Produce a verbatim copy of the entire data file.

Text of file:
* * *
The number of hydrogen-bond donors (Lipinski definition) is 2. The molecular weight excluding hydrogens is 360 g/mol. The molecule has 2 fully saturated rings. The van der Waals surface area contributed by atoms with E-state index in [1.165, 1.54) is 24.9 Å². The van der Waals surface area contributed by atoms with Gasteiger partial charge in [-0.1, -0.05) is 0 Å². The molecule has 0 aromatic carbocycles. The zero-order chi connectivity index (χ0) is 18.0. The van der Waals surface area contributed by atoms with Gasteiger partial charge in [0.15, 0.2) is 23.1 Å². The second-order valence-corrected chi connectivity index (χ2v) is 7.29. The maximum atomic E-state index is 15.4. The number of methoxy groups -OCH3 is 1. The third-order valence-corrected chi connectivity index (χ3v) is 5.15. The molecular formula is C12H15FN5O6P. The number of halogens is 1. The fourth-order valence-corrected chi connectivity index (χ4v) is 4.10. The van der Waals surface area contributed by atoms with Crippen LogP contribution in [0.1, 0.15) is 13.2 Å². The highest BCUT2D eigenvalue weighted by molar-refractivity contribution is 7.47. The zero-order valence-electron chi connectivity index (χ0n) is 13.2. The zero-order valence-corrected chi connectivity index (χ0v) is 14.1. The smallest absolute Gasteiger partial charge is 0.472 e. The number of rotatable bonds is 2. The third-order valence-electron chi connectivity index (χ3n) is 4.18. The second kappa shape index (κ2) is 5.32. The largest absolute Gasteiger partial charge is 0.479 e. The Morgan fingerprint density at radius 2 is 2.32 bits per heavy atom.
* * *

The number of hydrogen-bond donors (Lipinski definition) is 2. The molecular weight excluding hydrogens is 360 g/mol. The molecule has 2 fully saturated rings. The van der Waals surface area contributed by atoms with E-state index in [1.165, 1.54) is 24.9 Å². The van der Waals surface area contributed by atoms with Gasteiger partial charge in [-0.1, -0.05) is 0 Å². The molecule has 0 aromatic carbocycles. The zero-order chi connectivity index (χ0) is 18.0. The van der Waals surface area contributed by atoms with Gasteiger partial charge in [0.15, 0.2) is 23.1 Å². The second-order valence-corrected chi connectivity index (χ2v) is 7.29. The maximum atomic E-state index is 15.4. The number of methoxy groups -OCH3 is 1. The third-order valence-corrected chi connectivity index (χ3v) is 5.15. The molecular formula is C12H15FN5O6P. The number of halogens is 1. The fourth-order valence-corrected chi connectivity index (χ4v) is 4.10. The van der Waals surface area contributed by atoms with Crippen LogP contribution in [0.1, 0.15) is 13.2 Å². The highest BCUT2D eigenvalue weighted by molar-refractivity contribution is 7.47. The zero-order valence-electron chi connectivity index (χ0n) is 13.2. The zero-order valence-corrected chi connectivity index (χ0v) is 14.1. The smallest absolute Gasteiger partial charge is 0.472 e. The number of rotatable bonds is 2. The third-order valence-electron chi connectivity index (χ3n) is 4.18. The second kappa shape index (κ2) is 5.32. The largest absolute Gasteiger partial charge is 0.479 e. The Morgan fingerprint density at radius 2 is 2.32 bits per heavy atom.